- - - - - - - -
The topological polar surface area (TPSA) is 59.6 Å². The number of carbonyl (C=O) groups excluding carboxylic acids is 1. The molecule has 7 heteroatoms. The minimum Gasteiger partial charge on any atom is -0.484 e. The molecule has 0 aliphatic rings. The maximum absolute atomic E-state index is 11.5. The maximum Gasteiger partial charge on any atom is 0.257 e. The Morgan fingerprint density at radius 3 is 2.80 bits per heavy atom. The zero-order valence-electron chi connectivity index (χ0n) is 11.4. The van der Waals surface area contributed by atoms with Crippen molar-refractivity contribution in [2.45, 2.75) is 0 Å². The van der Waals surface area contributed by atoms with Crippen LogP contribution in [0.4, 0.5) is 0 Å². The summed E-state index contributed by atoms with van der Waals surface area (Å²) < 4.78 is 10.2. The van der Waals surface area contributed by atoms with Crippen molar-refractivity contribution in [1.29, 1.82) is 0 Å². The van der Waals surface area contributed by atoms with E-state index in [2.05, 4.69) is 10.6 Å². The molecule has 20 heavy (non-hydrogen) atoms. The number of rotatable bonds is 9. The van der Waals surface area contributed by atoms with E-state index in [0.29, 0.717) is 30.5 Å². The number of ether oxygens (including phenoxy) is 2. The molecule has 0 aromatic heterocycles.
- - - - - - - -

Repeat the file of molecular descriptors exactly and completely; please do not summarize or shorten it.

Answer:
The topological polar surface area (TPSA) is 59.6 Å². The number of carbonyl (C=O) groups excluding carboxylic acids is 1. The molecule has 7 heteroatoms. The minimum Gasteiger partial charge on any atom is -0.484 e. The molecule has 0 aliphatic rings. The maximum absolute atomic E-state index is 11.5. The maximum Gasteiger partial charge on any atom is 0.257 e. The Morgan fingerprint density at radius 3 is 2.80 bits per heavy atom. The zero-order valence-electron chi connectivity index (χ0n) is 11.4. The van der Waals surface area contributed by atoms with Crippen molar-refractivity contribution in [2.45, 2.75) is 0 Å². The van der Waals surface area contributed by atoms with Crippen LogP contribution in [0.4, 0.5) is 0 Å². The summed E-state index contributed by atoms with van der Waals surface area (Å²) < 4.78 is 10.2. The van der Waals surface area contributed by atoms with Crippen molar-refractivity contribution in [1.29, 1.82) is 0 Å². The van der Waals surface area contributed by atoms with E-state index in [2.05, 4.69) is 10.6 Å². The molecule has 20 heavy (non-hydrogen) atoms. The number of rotatable bonds is 9. The van der Waals surface area contributed by atoms with E-state index in [0.29, 0.717) is 30.5 Å². The number of ether oxygens (including phenoxy) is 2. The molecule has 0 aromatic heterocycles.